Cherish the Pulpit–It May Very Well Kill You

In October 2004, I wrote the following during a soul-searching season. At that time I was recently fired from my first church, but was having to stay around to finalize an adoption. So, I was a pastor without a people and a preacher without pulpit. Never had I appreciated the office more. But, God was clear: the act (art?) of preaching can become an idol and He would be worshiped, not the office. It was a Friday as I remember and I wanted to encourage my brothers who would be preaching that Sunday. For whatever reason it has served to encourage a few along the way. So, having crafted my sermon for this Sunday I thought I’d provide it again before the usual doubt sets in.

“. . . the kingdom of Christ is contained in the public oral office of preaching, which shall not stand still nor remain in one place . . . but should go openly, free and untrammeled into all the world. . . . Preach to them that are disposed to prosecute and kill you. You shall merit such thanks and not try to please them, for such is the way of hypocrites and not that of the evangelists.” (Martin Luther)

Brothers, cherish the pulpit. Tread circumspectly on the stairs that lead to God’s secret place. We are never so close to the heavenly places than when we tremble before God’s people as harbingers of holy things. We are never more powerful than when from our quivering lips sweet Living Water flows from heaven. We are never more humble than we speak God’s steely words from fickle tongues. Our knuckles are never so white on the pulpit as when Christ’s brand-marks are red on our backs.

It was to Paul a grace to preach of Christ’s riches to Gentiles (Eph 3.8). He then provides the perfect definition of preaching—bring[ing] to light what is the administration of the mystery which for ages has been hidden in God who created all things. For what purpose must we preach—that the manifold wisdom of God might now be made known through the church to the rulers and the authorities in the heavenly places (v10). From heaven God fills the church on earth. And from the church on earth He unfolds His wisdom to the heavens. All of this according to His eternal purpose accomplished in Christ—the Gospel (v11).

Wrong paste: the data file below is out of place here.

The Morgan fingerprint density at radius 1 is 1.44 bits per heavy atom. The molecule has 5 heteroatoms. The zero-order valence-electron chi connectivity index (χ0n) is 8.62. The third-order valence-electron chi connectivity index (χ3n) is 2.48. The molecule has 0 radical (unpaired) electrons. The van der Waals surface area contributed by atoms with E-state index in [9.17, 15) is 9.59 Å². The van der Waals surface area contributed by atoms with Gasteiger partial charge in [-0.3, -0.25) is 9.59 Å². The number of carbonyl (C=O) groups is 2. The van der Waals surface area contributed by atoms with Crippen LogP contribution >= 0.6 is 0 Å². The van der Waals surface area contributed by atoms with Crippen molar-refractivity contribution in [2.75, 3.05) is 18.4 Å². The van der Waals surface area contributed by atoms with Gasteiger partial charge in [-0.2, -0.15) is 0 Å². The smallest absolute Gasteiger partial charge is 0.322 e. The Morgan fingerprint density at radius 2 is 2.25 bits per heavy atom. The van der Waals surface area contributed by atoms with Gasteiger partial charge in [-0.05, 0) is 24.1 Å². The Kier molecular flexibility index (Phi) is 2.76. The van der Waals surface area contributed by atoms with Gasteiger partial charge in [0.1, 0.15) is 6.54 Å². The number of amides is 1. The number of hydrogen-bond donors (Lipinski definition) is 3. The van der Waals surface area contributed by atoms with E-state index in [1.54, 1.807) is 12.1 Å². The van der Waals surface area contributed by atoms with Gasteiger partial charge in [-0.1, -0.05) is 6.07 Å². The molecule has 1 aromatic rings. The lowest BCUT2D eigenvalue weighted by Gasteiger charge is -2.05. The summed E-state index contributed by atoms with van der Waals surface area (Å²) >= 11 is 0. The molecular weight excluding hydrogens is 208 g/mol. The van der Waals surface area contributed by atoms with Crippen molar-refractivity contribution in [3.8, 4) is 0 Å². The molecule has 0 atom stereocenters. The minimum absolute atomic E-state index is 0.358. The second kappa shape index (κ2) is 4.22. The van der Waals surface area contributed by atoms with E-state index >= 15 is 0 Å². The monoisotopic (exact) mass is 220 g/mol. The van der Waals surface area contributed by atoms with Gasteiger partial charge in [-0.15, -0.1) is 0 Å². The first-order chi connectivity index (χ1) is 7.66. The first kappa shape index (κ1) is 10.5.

Our Gracious God promises to use only one instrument to redeem sinners and strengthen His Church—the Gospel of our Lord Jesus Christ. That Gospel will be sent by God not through thunderstorms or multi-purpose buildings or live bands or innovative technology or creative leadership. The mysteries of the Kingdom will be unleashed by mealy-mouthed fools loved and equipped by God to uncork heaven’s sweet wine (Rom 10.14-15).

As you stand behind the sacred desk this Sunday you do so not to be popular, eloquent, admired, impressive or paid. No, you stand there as an eternal servant of God, vested with the mysteries of God, clothed with the robes of Christ, stewards of the Spirit’s riches. Indeed, God will have orchestrated history that you would open your Bible before His people at that moment.

You stand in a graveyard calling corpses to life, which apart from God’s sovereign power is profoundly silly. And though the grave stones may remain intact and the earth untouched, the heavenly places will shake under the weight of the gospel. The rulers and authorities in the unseen world will have shuddered and rejoiced as the preacher uttered God’s words. The enemy will have suffered yet another blow as he strives against the church. He cannot do otherwise because God’s word is never ineffective.

And if Luther is correct (which according to Jesus, he is) then you may very well stand there to be ignored and hated and killed. But you will bear the name “evangelist,” having shod the hellish moniker “hypocrite,” and will share the wealth with the “least of all saints.” How beautiful are the feet of those who bring good news of good things!

2 thoughts on “Cherish the Pulpit–It May Very Well Kill You

  1. Dear Brother Barry,

    I am commenting because this short post on preaching is fantastic, and I was afraid you might have thought that no one had read it. I just read it, and it was just the word of encouragement that I needed to hear tonight, before preaching tomorrow on Palm Sunday.

    God bless you!

    Love in Christ,


    P.S. I used to live in CC when I was stationed at Fort Hood, and I am buddies with Jim Barker, MoM over at FBC. We loved our time there.

  2. Wow! The world is indeed small. It’s definitely a different culture here. God is teaching us much.

    Your encouragement is greatly appreciated, Jeff. Believe me; I’m more surprised when anyone reads my stuff than if they don’t. Low expectations make for a soft landing!

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